The human gut is colonized by microorganisms in a similar number as the cells of the human body.
“Microbiota” refers to these microorganisms, and it maintains a symbiotic relationship with the host, contributing to essential functions such as food digestion, energy harvest and storage, the function of the intestinal barrier, and the immune system and protection against pathogenic organisms. Prenatal and postnatal factors can alter the composition of the microbiota, such as stress and diet or the use of antibiotics (see image).
For instance, stress during pregnancy can alter the composition of vaginal microbiota, which affects the composition of the microbiota of the newborn and is related to gastrointestinal (GI) symptoms and allergic reactions. Interestingly, there is a bidirectional communication between the GI tract and the central nervous system (the gut-brain axis) that involves neuronal and metabolic pathways, immune and endocrine mechanisms. Changes in the composition of the microbiota can lead to altered development of the brain and increased risk of psychiatric and neurodevelopmental disorders, such as anxiety, depression and autism (see image).
Depression is one of the most recurrent stress-related disorders that highly impacts the quality of life. Fecal samples of patients with depression have a decreased microbial richness and diversity than controls. The use of probiotics have been shown to help with sad mood and negative thoughts, which may be a potential preventive strategy for depression.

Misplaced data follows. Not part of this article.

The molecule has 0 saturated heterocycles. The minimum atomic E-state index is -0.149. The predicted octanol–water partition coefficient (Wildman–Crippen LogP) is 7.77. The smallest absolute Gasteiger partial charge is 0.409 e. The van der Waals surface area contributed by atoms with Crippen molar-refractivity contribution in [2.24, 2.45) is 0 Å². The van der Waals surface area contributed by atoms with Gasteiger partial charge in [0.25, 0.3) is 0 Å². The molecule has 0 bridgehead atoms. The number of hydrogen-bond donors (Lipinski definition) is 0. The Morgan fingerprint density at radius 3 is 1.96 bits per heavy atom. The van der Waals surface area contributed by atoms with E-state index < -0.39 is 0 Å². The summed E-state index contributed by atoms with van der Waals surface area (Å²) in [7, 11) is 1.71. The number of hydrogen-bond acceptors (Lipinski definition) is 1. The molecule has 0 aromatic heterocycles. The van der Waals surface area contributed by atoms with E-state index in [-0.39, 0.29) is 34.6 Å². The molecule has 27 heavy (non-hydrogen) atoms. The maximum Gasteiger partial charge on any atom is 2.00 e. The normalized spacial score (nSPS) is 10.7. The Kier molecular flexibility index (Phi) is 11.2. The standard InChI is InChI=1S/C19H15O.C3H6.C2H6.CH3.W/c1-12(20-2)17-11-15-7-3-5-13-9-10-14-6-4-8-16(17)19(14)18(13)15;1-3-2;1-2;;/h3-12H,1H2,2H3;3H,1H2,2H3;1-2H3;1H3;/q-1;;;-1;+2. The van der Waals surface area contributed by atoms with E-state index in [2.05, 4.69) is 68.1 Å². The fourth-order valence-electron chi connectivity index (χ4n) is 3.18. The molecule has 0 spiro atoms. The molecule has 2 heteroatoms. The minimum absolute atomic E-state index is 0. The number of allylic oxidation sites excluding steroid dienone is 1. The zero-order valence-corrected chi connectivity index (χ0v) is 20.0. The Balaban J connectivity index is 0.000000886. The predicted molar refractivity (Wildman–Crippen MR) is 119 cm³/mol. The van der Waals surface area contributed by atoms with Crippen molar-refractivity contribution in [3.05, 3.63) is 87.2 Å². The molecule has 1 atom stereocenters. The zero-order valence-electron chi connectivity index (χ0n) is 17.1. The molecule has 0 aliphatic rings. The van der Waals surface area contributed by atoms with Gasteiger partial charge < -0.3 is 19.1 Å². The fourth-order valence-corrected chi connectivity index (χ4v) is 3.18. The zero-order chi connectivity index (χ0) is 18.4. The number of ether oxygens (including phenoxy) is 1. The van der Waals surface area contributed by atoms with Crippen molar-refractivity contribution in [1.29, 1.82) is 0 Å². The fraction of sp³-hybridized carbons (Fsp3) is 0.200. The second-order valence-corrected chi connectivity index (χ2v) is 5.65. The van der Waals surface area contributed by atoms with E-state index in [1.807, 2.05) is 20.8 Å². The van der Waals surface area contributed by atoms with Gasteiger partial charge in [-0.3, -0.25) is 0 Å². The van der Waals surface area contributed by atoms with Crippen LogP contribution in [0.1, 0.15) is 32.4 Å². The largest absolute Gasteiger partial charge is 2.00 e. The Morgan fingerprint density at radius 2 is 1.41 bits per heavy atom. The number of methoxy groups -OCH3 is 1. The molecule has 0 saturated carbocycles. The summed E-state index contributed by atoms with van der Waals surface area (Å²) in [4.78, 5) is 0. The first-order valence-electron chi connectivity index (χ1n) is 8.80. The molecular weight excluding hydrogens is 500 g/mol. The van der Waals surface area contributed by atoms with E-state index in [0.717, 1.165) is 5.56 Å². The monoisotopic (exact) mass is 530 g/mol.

Autism is characterized by impaired communication, poor social engagement and repetitive behaviours, with frequent GI symptoms. We know that the bacteria composition is more diverse in autistic individuals than in unaffected subjects.
For other psychiatric disorders, such as Attention deficit/hyperactivity disorder (ADHD) and Schizophrenia, there is indirect evidence for a role of the microbiota, but more studies are needed.
This connection between the gut and brain is two way communication, and is known as “The Gut-Brain Axis.”
Our knowledge of the impact of gut microbiota on brain function is growing fast, which may pave the way to possible applications for the treatment of psychiatric and neurodevelopmental disorders.
Authors Judit Cabana, Bru Cormand, and Noelia Fernandez Castillo are in the Department of Genetics, Microbiology & Statistics, University of Barcelona, Catalonia, Spain
More information can be found in: Felice VD, O’Mahony SM. The microbiome and disorders of the central nervous system. (2017) Pharmacol Biochem Behav. Sep;160:1-13.